Five contributions in the MountainDevelopment section present systematically validated experiences of how innovative formal, nonformal, and informal educational initiatives in mountain contexts have been, or can be, shaped and implemented so that they contribute not only to increasing knowledge but also to changing mindsets and practices towards sustainability. Abdrisaev and colleagues document how student engaged learning in support of International Mountain Day provides adult and nontraditional learners at Utah Valley University with an opportunity to engage in an extracurricular group activity. Keryan and colleagues use UNESCO's ESD Beyond 2019 framework, cited above, to show how a transdisciplinary education project on sustainable tourism in Armenia and Georgia made an impact in the priority areas of Education and Training, Educators, and Youth, but less so in the domain of Policy and Communities due to the project's short lifetime. Price and Bryce trace the history of the online MSc in Sustainable Mountain Development at the University of the Highlands and Islands, Scotland, established in 2004, and offer lessons based on feedback from alumni. Focusing on environmental education in the Argentinean Altiplano, Vilá and colleagues demonstrate how the use of art can generate sensitivity, experiential knowledge, and a comprehensive vision of the environment. Otero and colleagues review the activities of the Interdisciplinary Centre for Mountain Research of the University of Lausanne, Switzerland, to emphasize the importance of serendipity in inter- and transdisciplinary knowledge creation.
Three articles in the MountainResearch section analyze existing education forms and systems in and on mountain themes, and systematically assess their effects on mountains and mountain people, the ways in which these effects are achieved along with other drivers of change, and their potential to support sustainable mountain development. Ueno and colleagues provide preliminary insights from a survey of almost 30 mountain studies programs, finding key elements of the ESD for 2030 framework, including concern for transformative learning and critical reflection on the structural causes of unsustainability. Using the example of Swiss regional nature parks, Hunziker and Hofstetter discuss how attachment development can be combined with transformative learning to contribute to sustainable regional development in rural areas. Voigt and Spies demonstrate how female education in a remote and male-dominated mountain community in Pakistan has contributed to an increase in self-determination of women.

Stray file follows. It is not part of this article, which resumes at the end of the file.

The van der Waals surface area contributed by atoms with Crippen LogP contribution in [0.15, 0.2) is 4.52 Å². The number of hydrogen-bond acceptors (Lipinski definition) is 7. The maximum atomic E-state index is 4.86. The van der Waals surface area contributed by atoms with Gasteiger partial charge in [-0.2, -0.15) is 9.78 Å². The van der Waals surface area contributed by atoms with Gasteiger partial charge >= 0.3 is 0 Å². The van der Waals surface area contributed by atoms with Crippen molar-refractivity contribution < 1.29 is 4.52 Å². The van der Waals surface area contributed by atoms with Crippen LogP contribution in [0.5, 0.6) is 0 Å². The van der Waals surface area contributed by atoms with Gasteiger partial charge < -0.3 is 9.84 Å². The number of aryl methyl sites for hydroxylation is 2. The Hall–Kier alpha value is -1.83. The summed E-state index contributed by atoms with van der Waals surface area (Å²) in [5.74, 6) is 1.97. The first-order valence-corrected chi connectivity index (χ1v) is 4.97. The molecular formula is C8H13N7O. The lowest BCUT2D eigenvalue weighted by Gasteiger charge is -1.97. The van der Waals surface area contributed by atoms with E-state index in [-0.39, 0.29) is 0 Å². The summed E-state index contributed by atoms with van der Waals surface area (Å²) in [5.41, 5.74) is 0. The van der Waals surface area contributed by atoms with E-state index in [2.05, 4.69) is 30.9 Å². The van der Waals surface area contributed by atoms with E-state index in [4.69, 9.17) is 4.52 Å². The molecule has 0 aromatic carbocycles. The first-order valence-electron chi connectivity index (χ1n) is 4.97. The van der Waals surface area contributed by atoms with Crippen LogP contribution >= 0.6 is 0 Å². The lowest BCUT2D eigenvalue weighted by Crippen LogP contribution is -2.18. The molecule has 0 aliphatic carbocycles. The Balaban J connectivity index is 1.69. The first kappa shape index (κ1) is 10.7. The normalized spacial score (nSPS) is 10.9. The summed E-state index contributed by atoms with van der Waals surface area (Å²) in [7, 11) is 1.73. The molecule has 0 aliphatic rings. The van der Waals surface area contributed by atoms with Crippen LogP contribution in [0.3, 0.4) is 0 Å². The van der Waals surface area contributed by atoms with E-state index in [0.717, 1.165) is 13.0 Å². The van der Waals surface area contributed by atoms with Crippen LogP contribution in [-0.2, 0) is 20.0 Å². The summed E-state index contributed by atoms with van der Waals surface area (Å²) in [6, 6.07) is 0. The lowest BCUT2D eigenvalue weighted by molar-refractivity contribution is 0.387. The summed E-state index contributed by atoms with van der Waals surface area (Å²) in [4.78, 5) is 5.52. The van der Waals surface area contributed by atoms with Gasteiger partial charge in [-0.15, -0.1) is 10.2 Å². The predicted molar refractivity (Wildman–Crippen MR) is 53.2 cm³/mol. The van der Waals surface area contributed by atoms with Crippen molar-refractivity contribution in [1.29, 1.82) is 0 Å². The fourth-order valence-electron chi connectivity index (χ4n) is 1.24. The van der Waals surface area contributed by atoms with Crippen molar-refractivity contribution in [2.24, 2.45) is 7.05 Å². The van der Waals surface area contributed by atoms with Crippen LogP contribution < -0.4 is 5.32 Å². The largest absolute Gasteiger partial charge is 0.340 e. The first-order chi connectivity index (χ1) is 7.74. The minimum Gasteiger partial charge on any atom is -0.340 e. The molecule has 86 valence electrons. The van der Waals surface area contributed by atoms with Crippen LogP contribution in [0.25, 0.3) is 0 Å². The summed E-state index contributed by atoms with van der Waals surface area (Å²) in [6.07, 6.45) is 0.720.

Finally, 2 contributions in the MountainAgenda section analyze education issues related to sustainable mountain development, seeking to define agendas for future research or policy with the aim of increasing sustainability through education in and for mountains. Mitrofanenko and colleagues analyze the participatory ESD-related processes of the Carpathian Convention and offer recommendations for further integration of ESD through a dedicated working group and stronger support by the Convention Presidency. Sarmiento and colleagues call for greater attention to montology, the transdisciplinary science of mountains, outlining how it can energize transformative change from sustainable to regenerative development.
The same goal of contributing to transformational change towards sustainability in mountains is also pursued by the member institutions of the International Mountain Society, although much of their work focuses on aspects other than education. Three members present their objectives and recent activities in the MountainPlatform section. The Mountain Partnership Secretariat at the Food and Agriculture Organization of the United Nations (FAO) highlights its efforts to promote mountain biodiversity, including through sustainable value chains. The Global Mountain Safeguard Research (GLOMOS) Programme, a collaboration between the UN University Institute for Environment and Human Security and Eurac Research, presents its activities linking academia and the UN System to foster transformative resilience in mountains. The Canadian Mountain Network, finally, outlines how it will support decision-making and action to advance sustainable mountain development in Canada and globally by working with Indigenous and Western ways of knowing. The issue closes with 2 reviews of books on topics relevant to sustainable development in mountains.
Taken together, we hope readers will find that the articles in the peer-reviewed sections of this focus issue provide a useful set of examples and insights into education for sustainable mountain development around the world, and that they will provide a basis for future research, policy, and action that will benefit those who live and work in mountain areas.
This focus issue received financial support from the Institute for Environmental Governance and Territorial Development of the University of Geneva.